Many intercalation materials can only achieve high specific capacity at the nanoscale. Using nanostructured silicon as a model anode material, we show the dependence of lithium capacity on morphology and structure. The electrochemical performance of several silicon nanostructures (nanoparticles, nanowires, nanoporous architecture) will be presented. We are working to identify and control the mechanical and electronic stability of nanostructured silicon for improved cycle life performance. The ability of nanostructures to maintain stability compared to bulk materials will also be discussed. 
 
10:00  Can Si Nano-Materials Provide High Energy Density in Li-Ion Cells without Cycle Life Compromise? 
Yimin Zhu, PhD, Director of Battery and Fuel Cell, Nanosys, Inc. 
Many attempts have been made to utilize silicon’s large storage capacity for lithium in practical Li-ion battery applications. Up to now, no efficient, durable and cost effective solution has been presented. Nanosys’ method of architecting novel materials for particular technical applications from the bottom up not only results in the desired specific materials properties but also allows for designing its materials to fit existing processes and manufacturing equipment. This presentation will show how, through the use of architected silicon nano-materials, the cell energy density can be dramatically increased simply by replacing graphite in the anode manufacturing process with our cost-effective Si composite while achieving high cycle efficiency and cycle life.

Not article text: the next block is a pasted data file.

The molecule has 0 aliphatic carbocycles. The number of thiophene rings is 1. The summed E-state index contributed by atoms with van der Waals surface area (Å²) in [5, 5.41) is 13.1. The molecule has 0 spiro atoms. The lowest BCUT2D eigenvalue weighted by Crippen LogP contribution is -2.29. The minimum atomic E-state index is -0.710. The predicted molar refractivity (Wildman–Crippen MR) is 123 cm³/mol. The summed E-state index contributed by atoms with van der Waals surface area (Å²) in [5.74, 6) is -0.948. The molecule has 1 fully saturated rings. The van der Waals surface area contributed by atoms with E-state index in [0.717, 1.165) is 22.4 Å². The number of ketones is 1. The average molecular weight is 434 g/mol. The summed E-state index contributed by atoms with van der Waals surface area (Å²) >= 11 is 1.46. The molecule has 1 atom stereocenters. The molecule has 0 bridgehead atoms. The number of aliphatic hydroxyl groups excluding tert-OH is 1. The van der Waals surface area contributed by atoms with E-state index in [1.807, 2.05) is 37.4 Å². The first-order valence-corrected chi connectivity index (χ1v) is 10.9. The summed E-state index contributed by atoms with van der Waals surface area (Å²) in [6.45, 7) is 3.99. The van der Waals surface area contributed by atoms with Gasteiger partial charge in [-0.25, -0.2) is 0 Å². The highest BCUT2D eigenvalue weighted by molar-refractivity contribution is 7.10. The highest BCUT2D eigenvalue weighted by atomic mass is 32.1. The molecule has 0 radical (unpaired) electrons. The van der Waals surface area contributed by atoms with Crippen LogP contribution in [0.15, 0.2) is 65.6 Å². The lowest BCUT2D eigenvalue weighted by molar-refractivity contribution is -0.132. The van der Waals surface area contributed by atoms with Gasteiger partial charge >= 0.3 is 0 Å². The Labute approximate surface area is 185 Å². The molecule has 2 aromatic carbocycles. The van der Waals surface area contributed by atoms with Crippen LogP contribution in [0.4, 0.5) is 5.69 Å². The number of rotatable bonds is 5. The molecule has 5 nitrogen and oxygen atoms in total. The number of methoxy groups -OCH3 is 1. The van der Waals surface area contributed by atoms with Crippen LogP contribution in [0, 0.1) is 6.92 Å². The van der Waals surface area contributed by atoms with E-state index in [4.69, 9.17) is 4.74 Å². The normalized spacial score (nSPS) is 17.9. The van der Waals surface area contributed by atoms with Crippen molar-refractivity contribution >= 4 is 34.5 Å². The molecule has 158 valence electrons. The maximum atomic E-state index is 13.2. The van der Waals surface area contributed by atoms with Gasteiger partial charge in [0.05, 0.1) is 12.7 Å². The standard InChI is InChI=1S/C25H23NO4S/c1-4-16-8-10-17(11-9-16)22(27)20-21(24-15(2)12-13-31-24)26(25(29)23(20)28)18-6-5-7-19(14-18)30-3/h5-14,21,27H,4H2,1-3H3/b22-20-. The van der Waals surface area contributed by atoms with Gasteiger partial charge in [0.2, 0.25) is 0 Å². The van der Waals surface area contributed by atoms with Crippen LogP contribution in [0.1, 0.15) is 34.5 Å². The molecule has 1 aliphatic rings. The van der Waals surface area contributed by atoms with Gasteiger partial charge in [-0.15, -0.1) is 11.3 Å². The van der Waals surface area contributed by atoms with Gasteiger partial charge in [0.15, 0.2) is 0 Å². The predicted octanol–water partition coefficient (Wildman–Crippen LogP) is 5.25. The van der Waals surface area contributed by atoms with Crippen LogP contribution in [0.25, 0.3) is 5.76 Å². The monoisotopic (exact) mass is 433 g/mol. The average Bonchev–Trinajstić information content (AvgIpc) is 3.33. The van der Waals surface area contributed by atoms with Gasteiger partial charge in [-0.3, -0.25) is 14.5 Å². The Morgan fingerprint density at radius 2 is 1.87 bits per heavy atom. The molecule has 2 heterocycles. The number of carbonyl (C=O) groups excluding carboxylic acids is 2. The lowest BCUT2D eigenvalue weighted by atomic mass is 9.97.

10:30  Networking Refreshment Break, Exhibit/Poster Viewing 
 
11:00  State of Health Assessment of Lithium Batteries from Thermodynamics Studies 
Rachid Yazami, PhD, Professor, Principal Scientist, School of Materials Science and Engineering, Nanyang Technological University, Singapore 
We have developed a new technique based on thermodynamics measurements performed on lithium half- and full-cells aimed at assessing the state of health (SOH) of electrode materials and of full batteries. Entropy, enthalpy and free energy state functions are determined by following the temperature dependence of OCV at different states of charge of the cell. Thermodynamics data are correlated with characteristic phase transitions taking place in anode and cathode materials, which are found to be SOH dependant. In the presentation we will show thermodynamics data collected with anode and cathode materials at different SOH. We will discuss on how the SOH assessment can be used to improve the battery safety and may be to proactively prevent battery thermal events.
 
11:30  Lowering Cost with Water: Green Manufacturing for Li-Ion Batteries 
Jacob Muthu, PhD, Vice President, Research & Development, International Battery* 
The large scale adoption of Li-ion batteries is limited due to cost and safety. Safety issues may be addressed by selecting the right combinations of chemistries. In this paper, we present results for large format Li-ion batteries manufactured using water based processes and how it reduces cost without affecting the cell performance as compared to traditional solvent based Li-ion battery manufacturing. Results focus on safe and environmentally friendly LiFePO4 chemistry.
*In collaboration with: M.Mamari, C.Crane, H.Georges 
 
12:00  Developing Advanced Cathode Materials for High Performance Lithium Ion Batteries on the Large Scale via Atomic Coating 
Jie Li, PhD, Principal Chemical Engineer, Argonne National Laboratory